HOUSE BILL REPORT
This analysis was prepared by non-partisan legislative staff for the use of legislative members in their deliberations. This analysis is not a part of the legislation nor does it constitute a statement of legislative intent.
As Reported by House Committee On:
Civil Rights & Judiciary
Title: An act relating to the effect of payment or acknowledgment made after the expiration of a limitations period.
Brief Description: Concerning the effect of payment or acknowledgment made after the expiration of a limitations period.
Sponsors: Representatives Walen, Frame, Jinkins, Macri and Ormsby.
Civil Rights & Judiciary: 2/15/19, 2/20/19 [DP].
HOUSE COMMITTEE ON CIVIL RIGHTS & JUDICIARY
Majority Report: Do pass. Signed by 15 members: Representatives Jinkins, Chair; Thai, Vice Chair; Irwin, Ranking Minority Member; Dufault, Assistant Ranking Minority Member; Goodman, Graham, Hansen, Kilduff, Kirby, Klippert, Orwall, Shea, Valdez, Walen and Ybarra.
Staff: Cece Clynch (786-7195).
The goal or policy behind statutes of limitation is to require claims to be brought when the evidence is still available and while witnesses can still recall the events. Generally, a limitations period begins to run when the cause of action "accrues," which is such time as all elements of the cause of action are susceptible of proof and the injured party has a right to apply to a court for relief.
There are numerous statutes of limitation. Which one applies depends upon the cause of action. For instance:
Actions upon written contracts and accounts receivable must be commenced within six years.
Actions upon contracts that are not in writing must be commenced within three years.
The general rule in Washington is that the running of the statute of limitations does not extinguish the debt. Rather, its running bars the creditor from using the courts to recover the debt. The language of the statutes of limitations mentioned above reflect this general rule, providing that certain listed actions "shall be commenced within" the limitations period.
A limitations period on a debt may be extended by a payment on the debt of either principal or interest. If the payment is made after it becomes due, the limitations period commences from the time of the last payment. A statute of limitations may also be extended by an acknowledgement of or promise to pay the debt. An acknowledgement or promise must be in writing and signed by the party to be charged.
Summary of Bill:
Payment on a debt of either principal or interest made after the limitations period has expired shall not revive or extend the limitations period. An acknowledgement or promise made after the limitations period has expired shall not revive or extend the limitations period.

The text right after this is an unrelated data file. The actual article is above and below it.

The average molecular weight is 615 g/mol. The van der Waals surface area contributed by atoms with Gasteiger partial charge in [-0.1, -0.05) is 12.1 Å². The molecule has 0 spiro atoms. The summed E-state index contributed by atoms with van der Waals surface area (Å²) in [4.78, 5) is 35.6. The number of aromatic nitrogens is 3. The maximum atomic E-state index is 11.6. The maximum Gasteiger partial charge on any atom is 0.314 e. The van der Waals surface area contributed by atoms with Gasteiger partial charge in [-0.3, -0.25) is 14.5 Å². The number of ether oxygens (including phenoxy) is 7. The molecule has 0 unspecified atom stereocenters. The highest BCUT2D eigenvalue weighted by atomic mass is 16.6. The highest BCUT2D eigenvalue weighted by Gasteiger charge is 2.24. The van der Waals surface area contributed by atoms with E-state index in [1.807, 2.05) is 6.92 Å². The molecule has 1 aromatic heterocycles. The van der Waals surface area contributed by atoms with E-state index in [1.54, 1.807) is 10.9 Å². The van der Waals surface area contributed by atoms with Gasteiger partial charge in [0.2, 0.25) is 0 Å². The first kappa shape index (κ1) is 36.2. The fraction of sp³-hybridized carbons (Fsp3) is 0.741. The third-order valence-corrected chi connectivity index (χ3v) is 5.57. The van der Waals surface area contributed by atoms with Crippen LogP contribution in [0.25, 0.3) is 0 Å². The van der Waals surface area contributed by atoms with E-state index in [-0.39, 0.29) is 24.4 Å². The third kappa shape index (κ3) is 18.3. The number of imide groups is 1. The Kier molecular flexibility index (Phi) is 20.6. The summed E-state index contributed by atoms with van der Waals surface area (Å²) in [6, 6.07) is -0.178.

Fiscal Note: Available.
Effective Date: The bill takes effect 90 days after adjournment of the session in which the bill is passed.
Staff Summary of Public Testimony:
(In support) It is surprising that even if a statute of limitations has expired, the limitations period on a debt can be revived by making a payment. This is referred to as "zombie debt." Often, debts are passed from one collector to another. At the time of revival, there may be no evidence still in existence regarding the debt or any history of payments on the debt. This is unfair to debtors. Most collectors are good actors, and they do not engage in this sort of practice. It is the bad actors that use this zombie debt mechanism. In one case, a husband and wife team of business owners had a business fail in 2004 and reported a horrible 12-year experience thereafter, despite their having diligently worked to make sure that any outstanding debts were taken care of. They had kept good records and, by 2006, they believed everything was in order and behind them. For years, they and their parents received calls and letters from collectors. Because they had kept good records, eventually all but one collector left them alone. They ended up having to go to court with that collector. It was only after the court case was over that the collector found the agreement. During the course of this experience, they were garnished five times over 10 years even though they were innocent of the debt. People should take responsibility and pay their debts. This practice can have a negative effect on the elderly and vulnerable. Often collectors who pursue this zombie debt are overseas. Debt buyers are notorious for their large-scale efforts to pursue debt. One study found that debt collectors have sufficient documentation for the debts they pursue only 6 percent of the time. Ideally, they should have to prove the debt is owed. This would cut down on litigation. Debt buyers are known to employ large Excel spreadsheets with lots of names, many of them very common names, and then they ask all of the people on the spreadsheets for small payments on alleged debt without telling them that a payment will extend the statute of limitations.
Persons Testifying: Representative Walen, prime sponsor; Kelsi Hamilton, Washington Collectors Association; Russ Brandt; SaraEllen Hutchison, Law Offices of SaraEllen Hutchison, PLLC; Jay Doran, Statewide Poverty Action Network; Sam Leonard, Northwest Consumer Law Center; and Larry Shannon, Washington State Association for Justice.
Persons Signed In To Testify But Not Testifying: None.